GALVESTON, Texas - It doesn't take long to figure out that James Reveley loves what he does. Reveley, a University of Texas Medical Branch at Galveston dentist at the maximum security Connally Unit in Kenedy, speaks enthusiastically about extracting molars and repairing broken teeth.

In a rapid-fire manner, he describes a typical day during which he might treat dozens of inmates, performing simple procedures as well as some oral surgery.

And he speaks just as enthusiastically about the small-town ambience of working in South Texas and then being able to head home to San Antonio to spend the weekends with his wife and family.

"I hope to be here until they take me out feet first," he says. "I have a great staff, enjoy the surroundings. The public always imagines a prison as some dark, dreary place, but my work conditions are neat as a pin, with plenty of sunlight, and great equipment."

But it wasn't too long ago that Reveley was not happy with his career.

After years of practicing dentistry in San Antonio, he was burned out. At age 48, he was working long hours, didn't see much of his family, hadn't taken a vacation in decades and didn't like tending to the business side of his profession. He decided to hang up his drill.

Reveley, who had been a mortician, a funeral director and, finally, a dentist, was ready for something different. So he quit his practice and even sold real estate for a while.

And then one day about eight years ago, he read a newspaper article that eventually led him back to dentistry. The article was about a shortage of security guards in prisons and Reveley decided to inquire. His phone call led to a referral and the next thing he knew, he was on his way to becoming a correctional dentist.

It wasn't too long after reading the newspaper article that Reveley was treating dental patients at the Garza Unit in Beeville. He worked there a couple of years and then got his own dental clinic at the nearby Connally Unit.

Reveley, 63, is one of 72 UTMB dentists who provide dental care to inmates at Texas prisons. Working in South Texas has made him realize that working in a small town can be very rewarding and he wishes that more people in the medical profession would set up practices in such areas.

"When I'm down here, people really know who I am," Reveley says. "This is one of the best things that ever happened to me. I really like working in correctional managed care. I prefer it over private practice. All I have to concentrate on is dentistry, not on the business side or the hiring and firing."

Today, a typical day for Reveley starts way before dawn and he arrives at the Connally Unit at about 5:45 a.m. and he may see and treat up to 25 patients a day.

He sees and treats even more inmates when he drives to the Garza Unit in nearby Beeville.

One recent visit to Garza was exceptionally busy, with Reveley operating on more than 30 patients in one day. "I was so busy yesterday that when I woke up this morning, my hands were hurting," he said.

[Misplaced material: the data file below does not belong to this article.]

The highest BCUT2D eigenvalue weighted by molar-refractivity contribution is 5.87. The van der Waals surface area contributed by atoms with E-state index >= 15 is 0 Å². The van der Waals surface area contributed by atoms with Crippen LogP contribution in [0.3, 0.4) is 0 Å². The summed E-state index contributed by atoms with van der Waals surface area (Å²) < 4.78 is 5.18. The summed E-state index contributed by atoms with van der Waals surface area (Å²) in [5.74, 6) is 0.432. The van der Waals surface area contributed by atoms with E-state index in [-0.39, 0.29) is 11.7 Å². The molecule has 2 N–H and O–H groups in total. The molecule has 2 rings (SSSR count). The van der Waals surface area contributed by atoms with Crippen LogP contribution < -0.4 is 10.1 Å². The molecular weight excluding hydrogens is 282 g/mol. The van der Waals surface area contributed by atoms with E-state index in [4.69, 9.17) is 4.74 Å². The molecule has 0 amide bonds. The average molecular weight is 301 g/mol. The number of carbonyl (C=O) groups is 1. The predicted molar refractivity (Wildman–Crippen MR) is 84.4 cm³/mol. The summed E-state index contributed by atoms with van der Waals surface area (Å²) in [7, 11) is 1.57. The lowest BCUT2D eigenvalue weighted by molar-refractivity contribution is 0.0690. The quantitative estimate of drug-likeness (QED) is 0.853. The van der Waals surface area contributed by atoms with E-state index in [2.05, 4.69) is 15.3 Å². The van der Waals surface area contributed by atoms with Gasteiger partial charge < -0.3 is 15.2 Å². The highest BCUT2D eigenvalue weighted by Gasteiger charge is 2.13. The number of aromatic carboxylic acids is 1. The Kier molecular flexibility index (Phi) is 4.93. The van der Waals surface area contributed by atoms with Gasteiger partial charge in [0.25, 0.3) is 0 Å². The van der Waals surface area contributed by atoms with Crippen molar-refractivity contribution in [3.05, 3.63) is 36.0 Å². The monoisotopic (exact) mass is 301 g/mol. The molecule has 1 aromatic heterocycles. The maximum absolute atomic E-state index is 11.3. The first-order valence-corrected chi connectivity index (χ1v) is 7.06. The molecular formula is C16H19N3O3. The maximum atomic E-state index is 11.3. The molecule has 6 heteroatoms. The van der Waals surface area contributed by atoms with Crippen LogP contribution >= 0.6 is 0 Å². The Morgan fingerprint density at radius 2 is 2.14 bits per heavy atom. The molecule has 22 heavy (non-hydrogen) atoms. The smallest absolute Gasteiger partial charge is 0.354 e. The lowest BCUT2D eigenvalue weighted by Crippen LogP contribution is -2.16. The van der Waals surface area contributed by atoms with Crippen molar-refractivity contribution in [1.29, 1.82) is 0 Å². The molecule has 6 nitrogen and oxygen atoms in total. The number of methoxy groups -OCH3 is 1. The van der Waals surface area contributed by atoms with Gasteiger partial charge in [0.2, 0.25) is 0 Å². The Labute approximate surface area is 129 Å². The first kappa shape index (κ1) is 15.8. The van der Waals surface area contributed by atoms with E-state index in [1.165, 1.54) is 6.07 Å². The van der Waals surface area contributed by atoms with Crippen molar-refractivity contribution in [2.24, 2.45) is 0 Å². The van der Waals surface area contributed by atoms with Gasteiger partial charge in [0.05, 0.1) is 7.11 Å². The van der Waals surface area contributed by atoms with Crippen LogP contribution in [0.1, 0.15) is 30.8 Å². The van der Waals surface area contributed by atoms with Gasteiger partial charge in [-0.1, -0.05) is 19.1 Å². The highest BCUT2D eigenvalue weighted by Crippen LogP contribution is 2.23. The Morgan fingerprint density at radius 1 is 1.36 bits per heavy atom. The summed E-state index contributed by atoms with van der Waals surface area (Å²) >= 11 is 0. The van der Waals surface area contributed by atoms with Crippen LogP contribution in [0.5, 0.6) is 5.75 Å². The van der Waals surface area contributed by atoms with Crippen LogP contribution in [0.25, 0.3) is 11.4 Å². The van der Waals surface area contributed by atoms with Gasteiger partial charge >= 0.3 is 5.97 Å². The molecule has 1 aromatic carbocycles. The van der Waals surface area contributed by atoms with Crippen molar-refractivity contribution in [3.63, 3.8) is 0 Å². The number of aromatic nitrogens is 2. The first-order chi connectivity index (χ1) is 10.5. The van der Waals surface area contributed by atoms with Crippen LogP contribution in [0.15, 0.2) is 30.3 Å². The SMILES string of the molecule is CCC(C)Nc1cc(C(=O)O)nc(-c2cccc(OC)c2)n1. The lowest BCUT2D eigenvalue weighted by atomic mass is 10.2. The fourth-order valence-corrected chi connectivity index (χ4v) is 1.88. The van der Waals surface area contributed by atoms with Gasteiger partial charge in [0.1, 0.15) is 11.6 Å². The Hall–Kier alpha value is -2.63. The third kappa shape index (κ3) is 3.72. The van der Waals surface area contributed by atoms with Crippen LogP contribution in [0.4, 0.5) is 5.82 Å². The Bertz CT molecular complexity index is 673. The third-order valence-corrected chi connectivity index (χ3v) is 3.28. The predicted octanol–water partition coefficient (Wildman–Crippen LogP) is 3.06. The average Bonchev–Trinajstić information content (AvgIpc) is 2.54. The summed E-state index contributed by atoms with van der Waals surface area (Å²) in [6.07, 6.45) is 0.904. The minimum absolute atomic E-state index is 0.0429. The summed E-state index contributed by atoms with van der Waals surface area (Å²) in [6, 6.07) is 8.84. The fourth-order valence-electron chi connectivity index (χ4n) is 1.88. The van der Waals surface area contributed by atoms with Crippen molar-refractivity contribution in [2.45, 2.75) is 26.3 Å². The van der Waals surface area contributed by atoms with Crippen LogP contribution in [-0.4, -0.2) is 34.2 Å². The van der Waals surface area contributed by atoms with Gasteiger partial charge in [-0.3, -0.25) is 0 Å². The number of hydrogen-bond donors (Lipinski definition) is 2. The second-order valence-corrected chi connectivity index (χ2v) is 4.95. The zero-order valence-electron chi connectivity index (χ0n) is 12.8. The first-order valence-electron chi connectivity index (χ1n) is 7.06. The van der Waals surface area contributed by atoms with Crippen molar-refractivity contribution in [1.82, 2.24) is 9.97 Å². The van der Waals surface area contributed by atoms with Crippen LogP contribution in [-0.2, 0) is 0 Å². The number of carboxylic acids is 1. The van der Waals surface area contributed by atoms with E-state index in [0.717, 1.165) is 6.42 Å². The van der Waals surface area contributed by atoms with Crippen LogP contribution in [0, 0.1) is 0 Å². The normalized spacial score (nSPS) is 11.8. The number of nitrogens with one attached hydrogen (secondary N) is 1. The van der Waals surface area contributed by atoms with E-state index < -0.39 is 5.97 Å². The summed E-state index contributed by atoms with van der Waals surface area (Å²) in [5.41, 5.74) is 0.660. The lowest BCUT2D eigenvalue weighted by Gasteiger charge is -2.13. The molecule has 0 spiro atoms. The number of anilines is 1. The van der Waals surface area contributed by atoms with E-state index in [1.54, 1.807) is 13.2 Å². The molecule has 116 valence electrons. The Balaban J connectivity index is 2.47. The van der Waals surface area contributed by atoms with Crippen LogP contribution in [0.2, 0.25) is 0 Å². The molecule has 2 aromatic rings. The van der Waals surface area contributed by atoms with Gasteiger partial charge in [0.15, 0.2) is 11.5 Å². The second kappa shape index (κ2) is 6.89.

But Reveley wasn't complaining. He relishes the fact that he can focus on the dental work. "I like to do surgery and all of my assistants are excellent. Plus we did about 55 intake patients and everything flowed as smooth as silk. I like to do what I do."

The Connally Unit is perhaps best known as the prison from which the notorious Texas 7 escaped in December 2000 and committed a series of robberies and killed a police officer in Irving, Texas before their crime spree ended about six weeks later in Colorado.

Reveley, however, feels very secure and safe at his job in the Connally Unit.

"There are 10 locked gates or doors between the outside and my office that I must go through everyday and two metal detectors. ID is always asked for, no matter how well you are known. The strictest security measures available are enforced," he said.

Reveley says that he focuses on a patient's dental chart, not a prison record. The inmate patients that Reveley sees are escorted to the dental clinic by prison guards.

"Sometimes there is an officer in the clinic; it depends on the patient and what security level the patient is," he said. "Many of our patients are escorted, but we often work without security present directly in the office since we are in a secure area."

And Reveley quickly quashes any thought that some inmates may just be seeking some sedatives or pain killers. "We don't issue any narcotics. The strongest pills we have are ibuprofen."

And just as he is so enthusiastic about his job, he has nothing but high praise for UTMB, an institution to which he has strong family ties. His father, grandfather, uncles and two cousins are UTMB graduates.

And, since he started working for UTMB, he and his wife, Lily, try to schedule a big vacation about every two or three years. This November, the couple is taking a bird-watching trip to Kenya.

"You get such wonderful perks working for the state. Like vacations and sick days. I never had that in private practice," he says.

James and Lily Reveley on vacation several years ago on the Galapagos Islands.